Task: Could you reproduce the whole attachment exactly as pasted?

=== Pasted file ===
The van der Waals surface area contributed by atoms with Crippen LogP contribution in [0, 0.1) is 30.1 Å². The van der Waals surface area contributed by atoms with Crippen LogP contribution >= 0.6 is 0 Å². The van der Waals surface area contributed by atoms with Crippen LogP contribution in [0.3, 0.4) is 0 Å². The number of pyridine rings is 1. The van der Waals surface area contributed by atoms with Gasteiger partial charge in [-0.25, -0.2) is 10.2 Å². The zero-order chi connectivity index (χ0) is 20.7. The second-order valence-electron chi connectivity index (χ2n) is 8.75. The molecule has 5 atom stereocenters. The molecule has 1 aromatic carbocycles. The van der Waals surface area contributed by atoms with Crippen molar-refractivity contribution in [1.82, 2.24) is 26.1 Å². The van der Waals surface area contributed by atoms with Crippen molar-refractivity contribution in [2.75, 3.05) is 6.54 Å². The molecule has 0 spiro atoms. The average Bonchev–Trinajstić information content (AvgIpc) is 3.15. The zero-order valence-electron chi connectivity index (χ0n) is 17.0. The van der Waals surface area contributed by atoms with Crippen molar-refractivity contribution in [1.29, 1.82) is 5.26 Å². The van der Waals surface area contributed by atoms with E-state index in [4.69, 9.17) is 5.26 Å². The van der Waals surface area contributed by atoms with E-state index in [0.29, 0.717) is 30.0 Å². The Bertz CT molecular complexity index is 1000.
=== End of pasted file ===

The van der Waals surface area contributed by atoms with Crippen LogP contribution in [0, 0.1) is 30.1 Å². The van der Waals surface area contributed by atoms with Crippen LogP contribution >= 0.6 is 0 Å². The van der Waals surface area contributed by atoms with Crippen LogP contribution in [0.3, 0.4) is 0 Å². The number of pyridine rings is 1. The van der Waals surface area contributed by atoms with Gasteiger partial charge in [-0.25, -0.2) is 10.2 Å². The zero-order chi connectivity index (χ0) is 20.7. The second-order valence-electron chi connectivity index (χ2n) is 8.75. The molecule has 5 atom stereocenters. The molecule has 1 aromatic carbocycles. The van der Waals surface area contributed by atoms with Crippen molar-refractivity contribution in [1.82, 2.24) is 26.1 Å². The van der Waals surface area contributed by atoms with Crippen molar-refractivity contribution in [2.75, 3.05) is 6.54 Å². The molecule has 0 spiro atoms. The average Bonchev–Trinajstić information content (AvgIpc) is 3.15. The zero-order valence-electron chi connectivity index (χ0n) is 17.0. The van der Waals surface area contributed by atoms with Crippen molar-refractivity contribution in [1.29, 1.82) is 5.26 Å². The van der Waals surface area contributed by atoms with E-state index in [4.69, 9.17) is 5.26 Å². The van der Waals surface area contributed by atoms with E-state index in [0.29, 0.717) is 30.0 Å². The Bertz CT molecular complexity index is 1000.